Authored by Anthony Peters of SwissInvest, via IFR,
Risk is a four-letter word
The markets seem to think we live in a largely riskless world.
RISK IS A funny old thing at the best of times, and even funnier when it is supposed to be correctly priced.
Most of us grew up with the understanding that the correct price for credit – my main area of expertise – was a function of the default probability, adjusted for the expected recovery rate.
Perhaps the simplest and cleanest example of risk pricing is to be found in the credit card industry, where your “bucketing” is of paramount importance. The lower your perceived risk is, the better a risk bucket you get lumped into and the lower your interest rate is. That’s banking 101, but it still isn’t clear to everyone that the net earnings from each bucket are expected to be similar, based on higher spreads being matched to higher defaults. Excess returns are generated when the expected defaults do not occur at the forecast rate.
So far, so good. But then how does one extrapolate that basic rule of lending to the way credit markets have been performing of late?
My old chum Suki Mann, living legend and credit strategist at Societe Generale here in London, highlighted the point – albeit probably not intentionally – in a piece he wrote this week. He asked, rhetorically, whether it would be possible for the credit markets to repeat this year’s performance in 2014 – wondering, in other words, whether a further 8.4% of returns on 220bp of spread tightening in high-yield or 2.4% returns with 22bp of spread tightening in investment-grade were possible.
“We’d concur with the former,” he wrote, “but up to 7% is not impossible off 100bp of spread tightening; while in IG, we think 2%-plus is possible with tightening in [iBoxx] index spreads of around 30bp.”
Although I don’t entirely disagree with Suki, I can’t detect too much science going into his pricing model, if that is what it is. The sole point of reference seems to be the all-time low spread of the iTraxx Main index, which was registered at 20bp in June 2007. As recently as early October it was trading at 100bp but is now marking around 75bp. Hence, his rather confident assertion that a further 20bp of tightening should not be a problem.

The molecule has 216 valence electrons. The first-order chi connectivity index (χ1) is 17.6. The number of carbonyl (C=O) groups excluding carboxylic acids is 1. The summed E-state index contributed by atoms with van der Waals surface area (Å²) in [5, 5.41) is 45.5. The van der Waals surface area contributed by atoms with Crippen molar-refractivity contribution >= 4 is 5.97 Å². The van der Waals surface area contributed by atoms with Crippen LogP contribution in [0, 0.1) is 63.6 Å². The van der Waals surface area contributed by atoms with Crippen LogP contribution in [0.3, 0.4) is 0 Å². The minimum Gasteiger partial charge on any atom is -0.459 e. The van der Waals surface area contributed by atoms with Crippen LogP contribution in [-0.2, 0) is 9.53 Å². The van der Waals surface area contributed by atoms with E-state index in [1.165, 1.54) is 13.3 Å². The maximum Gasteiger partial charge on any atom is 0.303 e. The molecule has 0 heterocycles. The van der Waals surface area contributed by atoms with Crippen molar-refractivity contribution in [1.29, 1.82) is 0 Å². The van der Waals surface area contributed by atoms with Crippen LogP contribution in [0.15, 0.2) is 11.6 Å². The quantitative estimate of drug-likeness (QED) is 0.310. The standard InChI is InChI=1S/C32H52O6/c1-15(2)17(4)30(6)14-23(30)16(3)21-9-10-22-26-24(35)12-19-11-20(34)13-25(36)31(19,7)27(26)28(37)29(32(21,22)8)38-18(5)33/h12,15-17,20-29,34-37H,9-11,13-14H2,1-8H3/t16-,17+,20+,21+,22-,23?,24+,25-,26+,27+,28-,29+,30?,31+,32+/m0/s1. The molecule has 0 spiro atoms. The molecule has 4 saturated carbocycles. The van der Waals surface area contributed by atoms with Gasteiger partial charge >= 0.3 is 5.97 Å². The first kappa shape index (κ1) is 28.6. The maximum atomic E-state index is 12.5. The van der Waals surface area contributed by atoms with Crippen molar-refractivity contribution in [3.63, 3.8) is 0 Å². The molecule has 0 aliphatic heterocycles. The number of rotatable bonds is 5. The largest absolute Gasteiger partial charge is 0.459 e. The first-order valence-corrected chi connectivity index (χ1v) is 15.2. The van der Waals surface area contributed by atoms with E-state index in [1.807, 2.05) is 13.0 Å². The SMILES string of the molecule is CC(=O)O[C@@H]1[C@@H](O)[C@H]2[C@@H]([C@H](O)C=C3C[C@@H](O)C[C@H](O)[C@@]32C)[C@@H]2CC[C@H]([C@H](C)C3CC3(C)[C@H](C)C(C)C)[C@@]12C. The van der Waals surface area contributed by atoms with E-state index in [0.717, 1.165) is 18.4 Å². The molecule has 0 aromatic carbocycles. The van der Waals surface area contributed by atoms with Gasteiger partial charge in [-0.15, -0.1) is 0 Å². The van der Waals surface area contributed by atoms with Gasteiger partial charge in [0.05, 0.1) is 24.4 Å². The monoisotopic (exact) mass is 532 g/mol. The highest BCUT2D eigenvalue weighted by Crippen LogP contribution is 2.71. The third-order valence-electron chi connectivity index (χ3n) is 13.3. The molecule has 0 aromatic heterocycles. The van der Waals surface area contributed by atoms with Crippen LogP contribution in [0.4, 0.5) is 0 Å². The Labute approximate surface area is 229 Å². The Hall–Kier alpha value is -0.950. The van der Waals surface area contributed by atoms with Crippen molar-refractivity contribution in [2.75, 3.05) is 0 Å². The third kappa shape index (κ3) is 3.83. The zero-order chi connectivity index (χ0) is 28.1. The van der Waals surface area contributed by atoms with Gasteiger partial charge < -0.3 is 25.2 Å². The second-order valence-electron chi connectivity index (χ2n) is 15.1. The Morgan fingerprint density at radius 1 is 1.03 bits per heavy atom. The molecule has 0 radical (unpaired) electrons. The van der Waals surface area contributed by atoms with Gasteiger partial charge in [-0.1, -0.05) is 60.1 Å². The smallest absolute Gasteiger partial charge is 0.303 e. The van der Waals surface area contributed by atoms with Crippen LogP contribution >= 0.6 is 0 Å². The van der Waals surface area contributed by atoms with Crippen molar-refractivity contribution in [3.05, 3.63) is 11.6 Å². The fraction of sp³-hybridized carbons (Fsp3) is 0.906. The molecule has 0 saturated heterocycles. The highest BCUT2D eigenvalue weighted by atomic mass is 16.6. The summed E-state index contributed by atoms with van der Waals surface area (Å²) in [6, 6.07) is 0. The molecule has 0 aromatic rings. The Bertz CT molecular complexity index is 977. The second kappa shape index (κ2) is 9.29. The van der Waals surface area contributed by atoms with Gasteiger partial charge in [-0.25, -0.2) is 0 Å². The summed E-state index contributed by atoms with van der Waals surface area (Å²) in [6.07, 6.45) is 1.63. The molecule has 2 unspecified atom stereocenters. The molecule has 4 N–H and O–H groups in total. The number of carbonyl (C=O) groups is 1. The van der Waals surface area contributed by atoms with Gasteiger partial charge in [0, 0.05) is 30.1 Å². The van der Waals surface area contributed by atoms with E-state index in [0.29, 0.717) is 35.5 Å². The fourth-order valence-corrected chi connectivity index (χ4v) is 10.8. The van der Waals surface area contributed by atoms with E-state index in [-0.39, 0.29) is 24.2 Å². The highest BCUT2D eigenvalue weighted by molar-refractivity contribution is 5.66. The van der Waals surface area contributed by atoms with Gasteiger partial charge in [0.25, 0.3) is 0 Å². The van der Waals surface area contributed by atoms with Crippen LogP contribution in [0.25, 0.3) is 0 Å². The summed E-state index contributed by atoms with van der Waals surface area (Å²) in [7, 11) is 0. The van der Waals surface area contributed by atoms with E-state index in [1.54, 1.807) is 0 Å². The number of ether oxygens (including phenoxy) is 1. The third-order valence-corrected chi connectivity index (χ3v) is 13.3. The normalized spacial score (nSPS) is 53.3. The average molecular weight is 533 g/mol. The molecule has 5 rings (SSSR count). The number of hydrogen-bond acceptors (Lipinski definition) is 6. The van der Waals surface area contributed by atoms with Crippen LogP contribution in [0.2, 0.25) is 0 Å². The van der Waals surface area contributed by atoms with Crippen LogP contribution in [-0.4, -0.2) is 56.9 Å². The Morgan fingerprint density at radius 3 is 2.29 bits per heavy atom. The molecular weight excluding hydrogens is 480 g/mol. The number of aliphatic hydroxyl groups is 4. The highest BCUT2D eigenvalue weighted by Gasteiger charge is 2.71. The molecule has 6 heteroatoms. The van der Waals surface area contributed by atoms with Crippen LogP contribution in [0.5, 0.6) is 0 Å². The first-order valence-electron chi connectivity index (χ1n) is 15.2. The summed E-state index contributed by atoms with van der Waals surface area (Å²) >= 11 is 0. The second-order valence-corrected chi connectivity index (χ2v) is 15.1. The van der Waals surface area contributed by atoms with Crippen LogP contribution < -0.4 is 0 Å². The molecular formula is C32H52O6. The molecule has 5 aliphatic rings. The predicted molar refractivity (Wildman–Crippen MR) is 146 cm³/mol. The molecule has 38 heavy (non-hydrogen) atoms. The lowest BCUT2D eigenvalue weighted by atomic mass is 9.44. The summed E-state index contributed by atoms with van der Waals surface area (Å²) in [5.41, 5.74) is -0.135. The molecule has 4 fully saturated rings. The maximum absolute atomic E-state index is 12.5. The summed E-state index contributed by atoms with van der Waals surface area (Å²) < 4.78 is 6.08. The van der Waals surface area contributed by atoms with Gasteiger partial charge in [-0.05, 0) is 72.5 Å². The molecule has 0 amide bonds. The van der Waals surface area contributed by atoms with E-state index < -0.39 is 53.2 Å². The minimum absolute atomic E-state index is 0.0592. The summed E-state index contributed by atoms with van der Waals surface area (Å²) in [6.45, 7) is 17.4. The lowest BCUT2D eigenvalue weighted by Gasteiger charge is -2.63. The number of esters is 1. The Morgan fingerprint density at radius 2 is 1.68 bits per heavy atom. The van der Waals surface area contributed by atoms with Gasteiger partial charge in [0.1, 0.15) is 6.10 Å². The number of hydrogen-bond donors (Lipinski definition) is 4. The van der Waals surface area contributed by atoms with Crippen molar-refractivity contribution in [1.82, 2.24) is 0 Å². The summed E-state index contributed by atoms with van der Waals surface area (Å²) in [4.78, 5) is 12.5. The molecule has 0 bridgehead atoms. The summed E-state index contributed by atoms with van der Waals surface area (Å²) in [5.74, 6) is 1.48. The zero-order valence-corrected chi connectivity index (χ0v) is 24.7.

PERHAPS, BUT ONLY because the first rule of investing now appears to have become: if the worst is about to occur, then the monetary authorities will make sure that it doesn’t.
Let’s face it, Saint Mario Draghi did not only say that he will do “whatever it takes”, the bit of his assertion everyone remembers, but also, and perhaps more importantly, “…and believe me, it will be enough”.
In doing so, he removed huge swathes of what we once called risk – a concept that used to be known as a four-letter word. This raises the question: are risk assets now riskless assets or are they risk assets disguised as riskless?
What goes for bonds appears to go for equities too, even though we did experience something of a wobble in the summer when the US Fed seemed set to taper its bond buying programme. Since then, though, the Fed, in its own inimitable way, appears to have let equity markets believe that it will do nothing that might hurt share prices and hence shareholders. If anything, the velocity of the rally now appears to be increasing rather than decreasing.
Either the Fed is deceiving markets into believing that there is nothing to fear, or it is not making itself clear enough. To be frank, I doubt it is the latter.
SO WHAT HAS become of risk pricing? Well, one might try to argue that if there is no risk, then there can be no price for it. But that would be perhaps taking it a little bit too far – even for me.
Nevertheless, pricing risk has become so alien that even non-monetary policy-related risks are being disregarded. The little tiff between China and Japan (and by proxy the Americans) over a group of uninhabited islands never even caused a ripple in financial markets. And although it was written that oil prices had fallen in the aftermath of the interim agreement between Iran and the West, if one looks at the charts, WTI was trading well below its 300-day moving average long before the news broke – and the Geneva breakthrough doesn’t appear to have even registered.
Is there no risk or has the way in which authorities prevented the fallout from the credit bubble and the events that led to its formation led a generation of traders and investors to believe that it is a thing of the past?
One hedge fund manager once proudly stated that life is a bull market intersected by corrections. In the midst of the credit crisis I laughed at him.
Looking at the state of the world now, he might be laughing back, having concluded that the 2007 financial crisis and the 2008 fall of the House of Lehman were nothing more than bigger corrections and hence thumping buying opportunities that could only have been missed by idiots.
I guess that puts me in my place. Either that or there is something lurking out there that we have forgotten how to identify – and hence how to value.